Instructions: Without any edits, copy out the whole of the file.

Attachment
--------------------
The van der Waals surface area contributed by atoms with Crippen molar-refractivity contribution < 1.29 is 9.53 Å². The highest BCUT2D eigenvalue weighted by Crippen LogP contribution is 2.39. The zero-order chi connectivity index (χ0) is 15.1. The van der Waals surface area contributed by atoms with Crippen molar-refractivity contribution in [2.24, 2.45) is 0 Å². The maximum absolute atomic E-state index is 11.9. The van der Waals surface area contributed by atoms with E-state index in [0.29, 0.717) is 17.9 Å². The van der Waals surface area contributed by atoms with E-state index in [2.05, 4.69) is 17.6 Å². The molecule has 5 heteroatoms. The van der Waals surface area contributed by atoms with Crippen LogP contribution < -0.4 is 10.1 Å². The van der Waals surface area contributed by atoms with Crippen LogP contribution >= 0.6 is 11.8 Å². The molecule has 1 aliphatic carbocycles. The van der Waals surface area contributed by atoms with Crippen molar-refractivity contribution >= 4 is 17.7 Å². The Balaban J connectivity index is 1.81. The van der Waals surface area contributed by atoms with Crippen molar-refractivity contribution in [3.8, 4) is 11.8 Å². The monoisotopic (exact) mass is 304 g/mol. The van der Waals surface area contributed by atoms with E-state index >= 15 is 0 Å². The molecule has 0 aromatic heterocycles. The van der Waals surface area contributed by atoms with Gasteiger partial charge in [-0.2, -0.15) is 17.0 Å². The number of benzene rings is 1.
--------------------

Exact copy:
The van der Waals surface area contributed by atoms with Crippen molar-refractivity contribution < 1.29 is 9.53 Å². The highest BCUT2D eigenvalue weighted by Crippen LogP contribution is 2.39. The zero-order chi connectivity index (χ0) is 15.1. The van der Waals surface area contributed by atoms with Crippen molar-refractivity contribution in [2.24, 2.45) is 0 Å². The maximum absolute atomic E-state index is 11.9. The van der Waals surface area contributed by atoms with E-state index in [0.29, 0.717) is 17.9 Å². The van der Waals surface area contributed by atoms with E-state index in [2.05, 4.69) is 17.6 Å². The molecule has 5 heteroatoms. The van der Waals surface area contributed by atoms with Crippen LogP contribution < -0.4 is 10.1 Å². The van der Waals surface area contributed by atoms with Crippen LogP contribution >= 0.6 is 11.8 Å². The molecule has 1 aliphatic carbocycles. The van der Waals surface area contributed by atoms with Crippen molar-refractivity contribution >= 4 is 17.7 Å². The Balaban J connectivity index is 1.81. The van der Waals surface area contributed by atoms with Crippen molar-refractivity contribution in [3.8, 4) is 11.8 Å². The monoisotopic (exact) mass is 304 g/mol. The van der Waals surface area contributed by atoms with E-state index >= 15 is 0 Å². The molecule has 0 aromatic heterocycles. The van der Waals surface area contributed by atoms with Gasteiger partial charge in [-0.2, -0.15) is 17.0 Å². The number of benzene rings is 1.